Google Translate

Wednesday, June 8, 2011

Recent State Election Results: What They Really Mean

Despite the serious infrastructural shortcomings such as clogged seaports, dreadful road networks, overcrowded railway corridors, unreliable and insufficient water and power supply systems, and importantly, an administrative system that is mired in corruption, the Indian businessmen are reported to have said that India is “a good place for entrepreneurs to succeed” and that many of them expect India to be the world’s biggest economic power in 20 years’ time.

Strange! Stranger still is the fact that everyone complains about the bad business climate in the country but none is doing anything to improve it. Thank God, the voters appear to be in a better position: they could act. The West Bengal voters have brought the 34-year reign of the communists to an end. Similarly, the DMK has fallen out of voters’ favor after ruling Tamil Nadu for five years. In Kerala too, the ruling communist-led Left Democratic Front has been voted out. And obviously, all this change has happened in want of high standards of governance. 

At least that is what the political analysts infer by contrasting the current election results with those of Bihar where the political leaders were believed to have focused on delivering basic necessities to people coupled with better economic growth with minimal scope for corruption and hence were returned to power even putting aside the so-called caste considerations for which the state was until then known for.

It may be true that communists are perhaps “the only politicians in India who don’t have Swiss bank accounts,” but they are the worst sufferers in the recent elections. For, the communists in Bengal continued to live on the past laurels won on account of land reforms, while the economy remained stagnant vis-à-vis the rest of the country in its 34-year-long rule. Neither the fall of the Soviet Union, the fountainhead of their party philosophy, in 1991, nor the switch over of their other comrade, China, to market economy to make their country an economic powerhouse could make the Indian Marxists change their policies. Indeed, it is ironical that while their communist brethren in China made special efforts to teach English to its populace, Jyothi Basu, in his anxiety to retain his vote base intact, but bereft of ideas to create employment to the youth and improve the economic lot of the people, resorted to plain emotionalism by banning the study of English at the primary school level in 1982 and claimed it as a triumph for the mother tongue. As a result, the quality of school-going children between the years 1982 and 1999, the year in which the policy was reversed, fell behind, for they were not equipped with English-speaking skills that are found necessary for upward mobility in the job market. As the implementation of such ill-conceived ideas started bearing vicious fruits in terms of no appreciable industrialization and urbanization, the last-minute efforts by the Chief Minister to showcase the communists’ love for growth in trade and industrialization and for creating fresh employment by inviting industrialists like the Tatas—which, of course, was bungled later—could not stop the people of the state, who had lost their patience, from dumping the communists.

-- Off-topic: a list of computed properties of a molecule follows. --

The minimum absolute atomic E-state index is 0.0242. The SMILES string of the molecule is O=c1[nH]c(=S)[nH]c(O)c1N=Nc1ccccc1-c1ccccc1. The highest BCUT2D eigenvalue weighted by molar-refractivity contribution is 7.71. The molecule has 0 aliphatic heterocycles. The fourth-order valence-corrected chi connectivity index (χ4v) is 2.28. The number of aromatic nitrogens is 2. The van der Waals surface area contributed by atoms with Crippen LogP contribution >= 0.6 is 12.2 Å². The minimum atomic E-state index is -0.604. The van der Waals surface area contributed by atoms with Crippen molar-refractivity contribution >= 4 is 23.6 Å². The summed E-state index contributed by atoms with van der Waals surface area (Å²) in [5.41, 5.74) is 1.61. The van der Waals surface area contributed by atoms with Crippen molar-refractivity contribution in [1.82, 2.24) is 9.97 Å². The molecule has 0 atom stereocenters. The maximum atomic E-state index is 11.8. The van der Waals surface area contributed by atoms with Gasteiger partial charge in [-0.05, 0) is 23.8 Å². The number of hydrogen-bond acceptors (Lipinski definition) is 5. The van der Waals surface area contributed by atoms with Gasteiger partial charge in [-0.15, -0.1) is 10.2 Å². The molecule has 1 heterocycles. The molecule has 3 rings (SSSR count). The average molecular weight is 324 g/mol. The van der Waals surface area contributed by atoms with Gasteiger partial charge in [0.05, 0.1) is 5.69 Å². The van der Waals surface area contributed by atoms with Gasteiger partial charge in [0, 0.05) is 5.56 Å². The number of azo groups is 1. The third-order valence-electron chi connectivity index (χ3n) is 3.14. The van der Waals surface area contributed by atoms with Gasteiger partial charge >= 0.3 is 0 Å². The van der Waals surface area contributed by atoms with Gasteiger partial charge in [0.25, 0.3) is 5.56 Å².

The story of Tamil Nadu is in no way different. The DMK party in Tamil Nadu was accused of running the state as a family fiefdom. Corruption allegations are galore: family members of the former Chief Minister have been accused of having a hand in the 2G spectrum scandal. Analysts blame the defeat on Karunanidhi’s letting his family dominate the political scene in Tamil Nadu. Coming to Kerala, the highly educated state that receives around Rs 20,000 cr annually from migrant labor, the people were no longer enthused by Karat’s accusation that the reforms benefitted only the billionaires. On the other hand, the minorities were sore over the government’s attempt to regulate the fees charged by private schools run by religious groups. The net result is: the communist-led LDF was voted out of power.

Another significant revelation of these results is: the continued rise of ‘regionalism’. The national parties have put up a poor show. The BJP is totally marginalized in all the states that went for elections. Nor is the performance of Congress any better, but for winning the Assam elections. The once-powerful communists, who backed the UPA government in 2004 are today totally decimated. The emergence of regionalism at the cost of national parties is something that causes consternation to the national psyche and merits a debate at the national level by all political parties.

Now, coming to the final question: “Will this change of guard in any way help better the administration and pave the way for rapid economic growth? History does not encourage one to confidently say ‘Yes’. For, the same Mamata Banerjee, who, as an opposition party leader earlier, had driven out the Nano car project of the Tatas from Bengal, has today replaced the communists at the Writers’ Building. Jayalalitha, who has replaced Karunanidhi in Tamil Nadu, during her first reign as Chief Minister in 1991-1996, was indeed mired in scams and corruption charges, while in her second term, she was more obsessed with politics of vendetta against the DMK. But looking at the maturity of the Indian voters, one fondly hopes that the leaders will learn to deliver higher standards of governance, at least to stay in power for long.

GRK Murty


Post a Comment

Related Posts Plugin for WordPress, Blogger...

Recent Posts

Recent Posts Widget